Embed Fave it Download
<< <
1 of 18
> >> fullscreen
Channeling the Colorado
River Delta Back From the
By: Peter

As a matter of geographic trivia…

Did you ever
wonder where the
Colorado River
drains into the


It Doesn’t.

Like too many of the world’s great rivers today, the
Colorado River never makes it to the ocean in any
recognizable form.

In fact, it’s rarely been closer than
a hundred miles to its natural
drainage point, into the Gulf of
California, its remnants diverted by

As you might expect, the
disappearance of the Colorado River,
which fows 1,450 miles from the
Rocky Mountains to the Sea of
Cortez, has had a rather dramatic

And not for the

Almost 30 years of the
river rarely reaching the
sea, has resulted in an
immense stretch of
riparian forest having all
but completely
disappeared, replaced by
invasive tamarisk shrubs.


This has deprived
hundreds of migratory
bird species of a
previously important
place to rest and
shelter during their
arduous crossing of
the Sonora Desert.

As it turns out, however, it may be
possible to restore much of the delta with
some surprisingly reasonable water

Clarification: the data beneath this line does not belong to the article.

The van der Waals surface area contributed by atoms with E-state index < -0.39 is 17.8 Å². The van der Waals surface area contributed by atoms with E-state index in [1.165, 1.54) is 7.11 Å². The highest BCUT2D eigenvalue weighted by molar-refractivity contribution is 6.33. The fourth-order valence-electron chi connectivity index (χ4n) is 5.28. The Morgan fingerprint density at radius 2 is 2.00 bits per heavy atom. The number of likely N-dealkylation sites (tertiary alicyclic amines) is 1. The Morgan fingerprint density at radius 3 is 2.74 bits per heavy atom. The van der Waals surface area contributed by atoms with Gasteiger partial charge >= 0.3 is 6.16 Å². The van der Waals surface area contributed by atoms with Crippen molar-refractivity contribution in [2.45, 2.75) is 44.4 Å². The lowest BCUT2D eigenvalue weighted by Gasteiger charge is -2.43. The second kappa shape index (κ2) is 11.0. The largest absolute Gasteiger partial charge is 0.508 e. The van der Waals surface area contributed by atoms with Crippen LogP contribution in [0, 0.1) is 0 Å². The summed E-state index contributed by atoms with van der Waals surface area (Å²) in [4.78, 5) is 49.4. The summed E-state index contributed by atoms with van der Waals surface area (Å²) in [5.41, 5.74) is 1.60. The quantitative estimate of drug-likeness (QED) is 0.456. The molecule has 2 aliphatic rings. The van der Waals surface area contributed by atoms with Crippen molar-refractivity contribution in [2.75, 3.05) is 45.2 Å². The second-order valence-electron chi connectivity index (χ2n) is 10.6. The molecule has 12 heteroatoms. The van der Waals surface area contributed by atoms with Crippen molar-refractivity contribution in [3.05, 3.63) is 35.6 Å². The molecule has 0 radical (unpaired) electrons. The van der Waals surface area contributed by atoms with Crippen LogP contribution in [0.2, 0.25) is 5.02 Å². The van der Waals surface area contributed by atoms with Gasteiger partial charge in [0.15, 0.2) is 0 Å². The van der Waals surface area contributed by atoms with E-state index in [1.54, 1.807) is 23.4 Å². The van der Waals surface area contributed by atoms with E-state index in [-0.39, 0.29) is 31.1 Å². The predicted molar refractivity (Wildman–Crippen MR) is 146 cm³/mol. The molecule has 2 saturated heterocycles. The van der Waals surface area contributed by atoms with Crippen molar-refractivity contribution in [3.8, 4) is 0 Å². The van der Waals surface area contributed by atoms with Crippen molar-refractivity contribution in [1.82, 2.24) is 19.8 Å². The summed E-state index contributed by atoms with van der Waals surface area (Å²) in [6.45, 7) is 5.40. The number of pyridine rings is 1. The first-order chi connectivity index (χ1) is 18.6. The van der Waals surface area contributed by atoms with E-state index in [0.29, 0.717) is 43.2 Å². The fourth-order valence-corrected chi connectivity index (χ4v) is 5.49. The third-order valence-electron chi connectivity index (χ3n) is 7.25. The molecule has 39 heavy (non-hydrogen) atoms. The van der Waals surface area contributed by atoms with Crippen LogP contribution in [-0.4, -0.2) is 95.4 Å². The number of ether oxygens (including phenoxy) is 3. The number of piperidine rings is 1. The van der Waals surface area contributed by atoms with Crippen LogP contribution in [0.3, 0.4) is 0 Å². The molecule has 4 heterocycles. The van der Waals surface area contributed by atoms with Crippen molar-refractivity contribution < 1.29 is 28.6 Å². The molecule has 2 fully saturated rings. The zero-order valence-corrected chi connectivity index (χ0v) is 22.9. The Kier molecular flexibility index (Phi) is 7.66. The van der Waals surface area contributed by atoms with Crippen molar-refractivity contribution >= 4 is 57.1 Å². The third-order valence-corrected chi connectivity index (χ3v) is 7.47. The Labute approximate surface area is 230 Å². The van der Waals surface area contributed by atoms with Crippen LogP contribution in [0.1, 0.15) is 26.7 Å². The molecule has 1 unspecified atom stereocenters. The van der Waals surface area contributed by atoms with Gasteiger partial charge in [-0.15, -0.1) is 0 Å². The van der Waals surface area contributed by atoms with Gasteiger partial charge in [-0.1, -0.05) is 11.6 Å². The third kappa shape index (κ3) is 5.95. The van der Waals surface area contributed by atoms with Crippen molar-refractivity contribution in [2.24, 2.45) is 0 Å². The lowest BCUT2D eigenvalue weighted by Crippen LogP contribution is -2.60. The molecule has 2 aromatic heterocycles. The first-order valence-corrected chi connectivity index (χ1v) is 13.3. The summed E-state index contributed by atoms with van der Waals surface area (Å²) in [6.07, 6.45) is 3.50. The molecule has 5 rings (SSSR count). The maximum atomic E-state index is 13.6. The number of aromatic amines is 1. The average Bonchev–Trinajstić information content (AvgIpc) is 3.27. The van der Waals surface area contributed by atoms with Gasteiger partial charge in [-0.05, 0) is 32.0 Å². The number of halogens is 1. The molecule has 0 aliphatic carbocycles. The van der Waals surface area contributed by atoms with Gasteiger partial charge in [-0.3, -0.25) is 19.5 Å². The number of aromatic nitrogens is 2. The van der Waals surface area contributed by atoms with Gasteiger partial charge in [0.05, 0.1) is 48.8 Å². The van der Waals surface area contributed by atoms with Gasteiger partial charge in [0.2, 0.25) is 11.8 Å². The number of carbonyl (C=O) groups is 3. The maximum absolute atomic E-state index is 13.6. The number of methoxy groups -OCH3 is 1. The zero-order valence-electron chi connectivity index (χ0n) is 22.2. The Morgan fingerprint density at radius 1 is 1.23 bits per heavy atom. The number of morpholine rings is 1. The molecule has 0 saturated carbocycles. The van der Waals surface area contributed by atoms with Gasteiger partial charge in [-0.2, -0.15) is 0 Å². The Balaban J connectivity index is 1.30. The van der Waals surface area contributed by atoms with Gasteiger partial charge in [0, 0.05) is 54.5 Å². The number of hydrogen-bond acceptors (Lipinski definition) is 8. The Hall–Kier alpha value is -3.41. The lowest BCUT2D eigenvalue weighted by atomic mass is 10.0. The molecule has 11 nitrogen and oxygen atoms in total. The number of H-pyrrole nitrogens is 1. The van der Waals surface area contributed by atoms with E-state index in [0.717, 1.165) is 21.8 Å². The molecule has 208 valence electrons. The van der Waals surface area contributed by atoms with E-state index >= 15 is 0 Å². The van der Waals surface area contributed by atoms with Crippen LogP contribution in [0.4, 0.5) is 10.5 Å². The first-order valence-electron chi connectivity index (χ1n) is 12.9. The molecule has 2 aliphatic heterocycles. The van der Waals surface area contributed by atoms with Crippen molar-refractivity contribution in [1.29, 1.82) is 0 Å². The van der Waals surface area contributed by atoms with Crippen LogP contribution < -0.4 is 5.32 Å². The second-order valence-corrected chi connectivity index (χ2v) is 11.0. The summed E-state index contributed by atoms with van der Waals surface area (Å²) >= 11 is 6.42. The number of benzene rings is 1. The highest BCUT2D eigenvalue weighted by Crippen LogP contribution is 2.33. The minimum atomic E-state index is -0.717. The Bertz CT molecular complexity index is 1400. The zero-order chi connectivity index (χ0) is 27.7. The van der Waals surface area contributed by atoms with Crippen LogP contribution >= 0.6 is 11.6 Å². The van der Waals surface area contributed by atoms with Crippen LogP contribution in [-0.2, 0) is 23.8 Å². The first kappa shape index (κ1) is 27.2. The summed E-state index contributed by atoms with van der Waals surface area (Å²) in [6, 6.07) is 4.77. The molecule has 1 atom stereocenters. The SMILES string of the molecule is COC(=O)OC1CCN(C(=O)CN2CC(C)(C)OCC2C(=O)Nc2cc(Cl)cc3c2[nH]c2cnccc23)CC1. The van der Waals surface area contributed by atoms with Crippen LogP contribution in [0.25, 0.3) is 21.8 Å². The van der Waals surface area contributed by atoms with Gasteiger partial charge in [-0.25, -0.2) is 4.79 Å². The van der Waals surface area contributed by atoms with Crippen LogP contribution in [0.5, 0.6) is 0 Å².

management practices.

An agreement between the US and Mexico
called Minute 319 was signed in November of
2012, and last March, in accordance with it,
the first "pulse flow" -- basically a small
simulated spring flood along the delta -occurred.


Scientists and observers from
universities and government
agencies of both countries
were there to see what would
happen, and the results, by
all accounts, have been
extremely promising.

A periodic artificial food
has already hinted strongly
that the delta is dormant,
not dead


It's nice to see some good news for a

The fact the water flowing down the main river channel was tapped for the
exclusive benefit of the environment, may well be an unprecedented
demonstration of cooperation between the U.S. and Mexico on much
needed environmental sustainability issues.

Channeling the Colorado
River Delta Back From the
By: Peter

Related content

Embed Code

To the Top